A number of vacant and underused lots are currently sprinkled around the city. The economic recession has introduced uncertainty into the development process and limited prospects for new development in the near-term. Many development proposals are now awaiting the return of the capital markets and local demand. When project planning and construction is halted on a site for economic and financial reasons, the result can be a vacant lot or an unfinished hole in the ground. These may pose a safety hazard as well as create an unsightly condition. Vacant or underused property can be particularly troublesome in business districts or otherwise high-activity areas such as downtown and Center City neighborhoods.
DPD is proposing legislation to establish a pilot program to promote more active use of vacant and underused lots. The pilot would accomplish the following:
- Make it easier to allow active uses, such as food vendors and retail kiosks, on lots in commercial and mixed-use areas such as downtown and neighborhood business districts
- Require accompanying active uses when allowing short-term parking (parking for business customers) on lots where construction projects are stalled in areas where principal use parking (parking for commuters) is currently restricted (i.e. downtown, South Lake Union and other business districts)
Highlights of the pilot program include:
- Permits for active uses would have a term of one year, and would not be renewable, but a new permit could be applied for each year to extend the use.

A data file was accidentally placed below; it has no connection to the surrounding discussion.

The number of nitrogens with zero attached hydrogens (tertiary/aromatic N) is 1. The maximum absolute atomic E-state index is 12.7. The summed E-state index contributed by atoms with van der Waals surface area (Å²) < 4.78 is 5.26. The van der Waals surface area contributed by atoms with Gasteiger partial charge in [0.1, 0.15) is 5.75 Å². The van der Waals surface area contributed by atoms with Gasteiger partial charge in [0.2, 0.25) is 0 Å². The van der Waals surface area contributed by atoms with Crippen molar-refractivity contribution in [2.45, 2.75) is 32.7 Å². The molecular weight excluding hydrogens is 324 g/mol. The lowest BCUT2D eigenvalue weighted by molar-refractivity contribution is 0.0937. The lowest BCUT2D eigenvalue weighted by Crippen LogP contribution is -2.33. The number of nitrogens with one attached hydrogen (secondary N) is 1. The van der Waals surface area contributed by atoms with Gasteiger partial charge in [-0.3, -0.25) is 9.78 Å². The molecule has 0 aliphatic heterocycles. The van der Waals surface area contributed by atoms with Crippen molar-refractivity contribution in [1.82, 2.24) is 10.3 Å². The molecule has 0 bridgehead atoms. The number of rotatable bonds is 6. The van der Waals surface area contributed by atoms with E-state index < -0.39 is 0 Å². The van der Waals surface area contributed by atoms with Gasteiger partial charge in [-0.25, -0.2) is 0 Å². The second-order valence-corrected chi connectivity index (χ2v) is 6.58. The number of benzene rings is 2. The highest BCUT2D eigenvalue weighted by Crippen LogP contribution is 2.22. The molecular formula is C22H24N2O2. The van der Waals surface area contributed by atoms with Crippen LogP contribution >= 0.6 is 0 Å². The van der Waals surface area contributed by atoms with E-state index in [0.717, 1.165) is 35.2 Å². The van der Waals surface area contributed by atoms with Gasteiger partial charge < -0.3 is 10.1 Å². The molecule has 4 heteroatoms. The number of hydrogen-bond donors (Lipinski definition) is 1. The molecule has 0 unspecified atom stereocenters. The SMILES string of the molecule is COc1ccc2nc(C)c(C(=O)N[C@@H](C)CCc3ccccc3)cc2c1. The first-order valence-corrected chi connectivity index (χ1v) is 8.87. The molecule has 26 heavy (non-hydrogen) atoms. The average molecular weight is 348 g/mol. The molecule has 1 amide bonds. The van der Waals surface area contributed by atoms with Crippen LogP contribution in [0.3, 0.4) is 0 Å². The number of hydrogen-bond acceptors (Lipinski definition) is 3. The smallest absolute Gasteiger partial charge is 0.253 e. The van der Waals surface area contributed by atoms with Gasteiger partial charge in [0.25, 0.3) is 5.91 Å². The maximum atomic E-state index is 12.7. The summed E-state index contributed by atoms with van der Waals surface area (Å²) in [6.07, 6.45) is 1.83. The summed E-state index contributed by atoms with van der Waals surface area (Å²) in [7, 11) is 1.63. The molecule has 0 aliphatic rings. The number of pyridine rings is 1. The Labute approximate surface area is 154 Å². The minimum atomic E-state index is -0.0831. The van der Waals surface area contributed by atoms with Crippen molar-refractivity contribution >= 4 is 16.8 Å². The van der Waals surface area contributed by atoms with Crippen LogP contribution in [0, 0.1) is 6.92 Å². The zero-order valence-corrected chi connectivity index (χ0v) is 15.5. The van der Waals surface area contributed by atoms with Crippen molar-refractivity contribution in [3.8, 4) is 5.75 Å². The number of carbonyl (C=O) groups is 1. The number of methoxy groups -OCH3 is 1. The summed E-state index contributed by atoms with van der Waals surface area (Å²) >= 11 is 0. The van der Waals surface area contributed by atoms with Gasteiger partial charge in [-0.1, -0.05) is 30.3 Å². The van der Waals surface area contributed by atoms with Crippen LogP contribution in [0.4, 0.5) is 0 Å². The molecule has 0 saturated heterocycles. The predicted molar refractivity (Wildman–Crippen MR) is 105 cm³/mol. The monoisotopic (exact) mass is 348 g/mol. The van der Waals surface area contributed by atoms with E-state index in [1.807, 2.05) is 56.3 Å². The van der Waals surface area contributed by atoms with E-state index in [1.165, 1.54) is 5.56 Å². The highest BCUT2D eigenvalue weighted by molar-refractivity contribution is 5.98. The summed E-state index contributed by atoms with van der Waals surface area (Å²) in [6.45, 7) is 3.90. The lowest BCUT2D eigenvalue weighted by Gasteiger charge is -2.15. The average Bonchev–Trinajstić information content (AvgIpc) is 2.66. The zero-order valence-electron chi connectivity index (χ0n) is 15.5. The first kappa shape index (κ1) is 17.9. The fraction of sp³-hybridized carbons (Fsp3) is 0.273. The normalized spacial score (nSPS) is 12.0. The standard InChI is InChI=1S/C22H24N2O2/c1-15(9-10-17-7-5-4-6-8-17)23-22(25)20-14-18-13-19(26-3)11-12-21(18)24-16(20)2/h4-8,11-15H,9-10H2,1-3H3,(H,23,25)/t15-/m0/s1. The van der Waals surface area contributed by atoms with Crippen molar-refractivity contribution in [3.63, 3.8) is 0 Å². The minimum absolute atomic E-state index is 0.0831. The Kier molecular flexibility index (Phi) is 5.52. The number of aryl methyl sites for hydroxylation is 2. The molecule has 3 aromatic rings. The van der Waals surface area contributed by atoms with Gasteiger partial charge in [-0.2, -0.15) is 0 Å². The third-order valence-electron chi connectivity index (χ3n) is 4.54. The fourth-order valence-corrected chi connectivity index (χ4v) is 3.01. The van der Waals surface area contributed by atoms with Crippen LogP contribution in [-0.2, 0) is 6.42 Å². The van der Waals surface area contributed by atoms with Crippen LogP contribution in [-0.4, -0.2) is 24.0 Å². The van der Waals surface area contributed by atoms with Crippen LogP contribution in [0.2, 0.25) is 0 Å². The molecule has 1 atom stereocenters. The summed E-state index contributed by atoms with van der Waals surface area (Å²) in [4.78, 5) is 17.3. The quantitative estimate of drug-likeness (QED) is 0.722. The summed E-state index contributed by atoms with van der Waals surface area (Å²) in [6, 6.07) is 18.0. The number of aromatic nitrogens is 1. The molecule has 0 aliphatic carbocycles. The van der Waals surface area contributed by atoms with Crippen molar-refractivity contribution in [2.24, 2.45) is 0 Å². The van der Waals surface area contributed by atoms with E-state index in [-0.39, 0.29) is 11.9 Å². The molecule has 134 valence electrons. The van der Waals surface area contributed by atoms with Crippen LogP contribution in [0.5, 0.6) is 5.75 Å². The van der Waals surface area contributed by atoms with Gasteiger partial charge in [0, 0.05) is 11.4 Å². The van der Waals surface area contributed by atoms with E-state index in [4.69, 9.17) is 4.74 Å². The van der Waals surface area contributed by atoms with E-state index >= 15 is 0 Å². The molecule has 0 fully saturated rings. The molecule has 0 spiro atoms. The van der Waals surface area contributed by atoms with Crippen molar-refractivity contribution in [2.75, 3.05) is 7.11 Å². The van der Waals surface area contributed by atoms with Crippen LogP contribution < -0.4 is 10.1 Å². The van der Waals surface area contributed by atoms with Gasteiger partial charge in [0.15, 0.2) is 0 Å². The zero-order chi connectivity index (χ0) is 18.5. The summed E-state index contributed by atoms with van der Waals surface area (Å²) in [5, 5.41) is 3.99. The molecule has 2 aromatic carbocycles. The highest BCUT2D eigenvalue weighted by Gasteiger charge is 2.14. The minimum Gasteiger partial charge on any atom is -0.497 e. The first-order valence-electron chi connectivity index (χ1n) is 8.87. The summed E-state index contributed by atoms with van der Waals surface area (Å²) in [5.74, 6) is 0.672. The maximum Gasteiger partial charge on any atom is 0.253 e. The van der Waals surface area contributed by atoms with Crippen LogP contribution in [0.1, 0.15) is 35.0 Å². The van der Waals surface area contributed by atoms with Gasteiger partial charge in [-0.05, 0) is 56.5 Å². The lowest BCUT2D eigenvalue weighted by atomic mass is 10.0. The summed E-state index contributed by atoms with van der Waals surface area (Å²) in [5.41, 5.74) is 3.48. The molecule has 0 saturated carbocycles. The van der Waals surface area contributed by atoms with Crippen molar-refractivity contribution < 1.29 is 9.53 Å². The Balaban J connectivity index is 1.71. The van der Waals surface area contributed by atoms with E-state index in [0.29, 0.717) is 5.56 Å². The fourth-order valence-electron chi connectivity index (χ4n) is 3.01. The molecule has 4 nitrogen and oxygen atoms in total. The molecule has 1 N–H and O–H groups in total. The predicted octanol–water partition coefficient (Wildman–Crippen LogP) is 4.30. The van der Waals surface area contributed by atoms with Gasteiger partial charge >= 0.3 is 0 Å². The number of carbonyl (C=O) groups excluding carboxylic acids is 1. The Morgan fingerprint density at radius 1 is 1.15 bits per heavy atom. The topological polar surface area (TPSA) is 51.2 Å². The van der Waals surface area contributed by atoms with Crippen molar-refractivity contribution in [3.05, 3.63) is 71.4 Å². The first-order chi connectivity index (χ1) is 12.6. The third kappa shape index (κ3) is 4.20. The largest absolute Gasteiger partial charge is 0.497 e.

- Active uses would be required adjacent to the street lot lines of any parking permitted under the pilot.
- Customer parking would be permitted for a term of three years without renewal (the longer term would recognize the higher cost of improvements including lighting, landscaping and screening).
- The DPD director would have discretionary authority to adjust certain standards and to approve active uses not listed in the code that are similar and meet the intent to provide for interesting and active streetscapes.
- Lots within a special review district or landmark district would not be eligible, in order to protect the sensitive nature of these areas.
- The results of the pilot program would be evaluated to inform future possible code amendments.
In addition, the Seattle Design Commission’s Holding Patterns may provide ideas for reactivating lots that could be considered as part of the pilot program.
For more information, please visit DPD’s website, www.seattle.gov/dpd/planning/VacantUnderusedLot/, or contact:
Mike Podowski, Planner